• Hutchinson, E. P. Legislative History of American Immigration Policy 1798–1965. Philadelphia: University of Pennsylvania Press, 1981.
  • Henkin, Louis H., The Constitution and United States Sovereignty: A Century of Chinese Exclusion and Its Progeny, Harvard Law Review 100 (1987): 853.
  • Legomsky, Stephen H., Immigration Law and the Principle of Plenary Congressional Power, Supreme Court Review 1984 (1985): 255.
  • Neuman, Gerald L. Strangers to the Constitution: Immigrants, Borders, and Fundamental Law. Princeton: Princeton University Press, 1996.
  • ———, The Lost Century of Immigration Law (1776–1875), Columbia Law Review 93 (1993): 1833.
  • Schuck, Peter H., The Transformation of Immigration Law Columbia Law Review 84 (1984): 1.
  • Spiro, Peter J., Explaining the End of Plenary Power, Georgetown Journal of Immigration Law 16 (2002): 339.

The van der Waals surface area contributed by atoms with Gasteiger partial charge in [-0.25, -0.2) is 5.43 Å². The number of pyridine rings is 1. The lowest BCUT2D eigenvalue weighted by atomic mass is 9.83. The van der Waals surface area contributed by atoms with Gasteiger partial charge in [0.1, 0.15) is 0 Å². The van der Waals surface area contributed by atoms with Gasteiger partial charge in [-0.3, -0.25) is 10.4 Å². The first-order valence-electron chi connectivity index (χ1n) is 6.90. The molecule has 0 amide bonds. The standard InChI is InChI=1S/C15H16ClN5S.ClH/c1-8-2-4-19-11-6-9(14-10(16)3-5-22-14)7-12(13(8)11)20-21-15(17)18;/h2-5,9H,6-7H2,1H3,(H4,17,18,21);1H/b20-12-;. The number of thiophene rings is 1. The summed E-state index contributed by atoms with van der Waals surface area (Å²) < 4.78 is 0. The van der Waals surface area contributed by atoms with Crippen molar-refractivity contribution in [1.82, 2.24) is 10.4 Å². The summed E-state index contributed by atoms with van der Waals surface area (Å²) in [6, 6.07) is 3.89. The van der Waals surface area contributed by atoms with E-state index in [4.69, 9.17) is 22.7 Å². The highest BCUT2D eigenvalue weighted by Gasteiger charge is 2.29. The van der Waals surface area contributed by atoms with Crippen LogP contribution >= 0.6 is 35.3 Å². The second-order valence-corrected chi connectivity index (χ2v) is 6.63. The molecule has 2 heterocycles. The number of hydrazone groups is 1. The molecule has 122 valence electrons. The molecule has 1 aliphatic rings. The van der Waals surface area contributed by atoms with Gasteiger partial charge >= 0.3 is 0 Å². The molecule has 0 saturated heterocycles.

• ———, The States and Immigration in an Era of Demi- Sovereignties, Virginia Journal of International Law 35 (1994): 1: 121.

Cases and Statutes Cited

  • Chinese Exclusion Case, 130 U.S. 581 (1889)
  • Chy Lung v. Freeman, 92 U.S. 275 (1875)
  • Fiallo v. Bell, 430 U.S. 787 (1977)
  • Fong Yue Ting v. United States, 149 U.S. 698 (1893)
  • Graham v. Richardson, 403 U.S. 365 (1971)
  • Harisiades v. Shaugnessy, 342 U.S. 580 (1952)
  • Hines v. Davidowitz, 312 U.S. 52 (1941)
  • The Japanese Immigrant Case, 189 U.S. 86 (1903).
  • Kleindienst v. Mandel, 408 U.S. 753 (1972)
  • Landon v. Plasencia, 459 U.S. 21 (1982)
  • Nguyen v. INS, 533 U.S. 53 (2001)
  • Shaugnessy v. United States ex rel. Mezei, 345 U.S. 206 (1953)
  • United States ex rel. Knauff v. Shaughnessy, 338 U.S. 537 (1950)
  • Zadvydas v. Davis, 553 U.S. 678 (2001)

See also Aliens, Civil Liberties of; Citizenship; Immigration and Nationality Act Amendments of 1965; 9/11 and the War on Terrorism; Race and Immigration